• CJefferson: The problem is, people tell me that if I just learn Haskell, Idris, Closure, Coffescript, Rust, C++17, C#, F#, Swift, D, Lua, Scala, Ruby, Python, Lisp, Scheme, Julia, Emacs Lisp, Vimscript, Smalltalk, Tcl, Verilog, Perl, Go... then I'll finally find 'programming nirvana'.
• @spectatorindex: Scientists had to delete Urban Dictionary's data from the memory of IBM's Watson, because it was learning to swear in its answers.
• Animats: [Homomorphically Encrypted Deep Learning] is a way for someone to run a trained network on their own machine without being able to extract the parameters of the network. That's DRM.
• Dino Dai Zovi: Attackers will take the least cost path through an attack graph from their start node to their goal node.
• @hshaban: JUST IN: Senate votes to repeal web privacy rules, allowing broadband providers to sell customer data w/o consent including browsing history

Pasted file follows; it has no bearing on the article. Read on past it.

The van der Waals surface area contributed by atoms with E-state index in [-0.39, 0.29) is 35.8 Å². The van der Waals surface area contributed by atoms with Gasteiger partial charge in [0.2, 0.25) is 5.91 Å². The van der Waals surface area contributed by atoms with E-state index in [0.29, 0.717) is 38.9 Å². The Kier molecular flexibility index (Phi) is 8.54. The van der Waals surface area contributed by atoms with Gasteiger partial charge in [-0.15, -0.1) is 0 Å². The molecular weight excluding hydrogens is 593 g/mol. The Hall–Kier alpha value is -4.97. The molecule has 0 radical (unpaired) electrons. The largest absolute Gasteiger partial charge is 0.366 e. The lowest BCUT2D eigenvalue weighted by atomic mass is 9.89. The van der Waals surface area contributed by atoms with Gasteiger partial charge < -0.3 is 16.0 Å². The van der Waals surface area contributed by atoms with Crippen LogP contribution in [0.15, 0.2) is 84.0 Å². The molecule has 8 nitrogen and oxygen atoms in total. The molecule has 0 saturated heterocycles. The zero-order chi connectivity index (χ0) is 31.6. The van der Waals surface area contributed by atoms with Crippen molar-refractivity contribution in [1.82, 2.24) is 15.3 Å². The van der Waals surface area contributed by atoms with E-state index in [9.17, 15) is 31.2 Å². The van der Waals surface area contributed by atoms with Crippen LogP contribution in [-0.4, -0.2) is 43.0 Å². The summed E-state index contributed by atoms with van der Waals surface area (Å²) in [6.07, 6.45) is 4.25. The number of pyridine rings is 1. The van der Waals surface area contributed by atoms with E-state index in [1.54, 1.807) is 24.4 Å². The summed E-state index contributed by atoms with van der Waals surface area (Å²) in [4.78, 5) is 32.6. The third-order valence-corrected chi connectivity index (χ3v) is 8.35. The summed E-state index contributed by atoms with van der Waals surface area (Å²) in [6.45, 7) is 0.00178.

• KBZX5000: The biggest problem you face, as a student, when taking a programming course at a University level, is that the commercially applicable part of it is very limited in scope.
You tend to become decent at writhing algorithms. A somewhat dubious skill, unless you are extremely gifted in mathematics and / or somehow have access to current or unique hardware IP's (IP as in Intellectual Property).
• Brian Bailey: The increase in complexity of the power delivery network (PDN) is starting to outpace increases in functional complexity, adding to the already escalating costs of modern chips. With no signs of slowdown, designers have to ensure that overdesign and margining do not eat up all of the profit margin.
• rbanffy: Those old enough will remember the AS/400 (now called iSeries) computers map all storage to a single address space. You had no disk - you had just an address space that encompassed everything and an OS that dealt with that.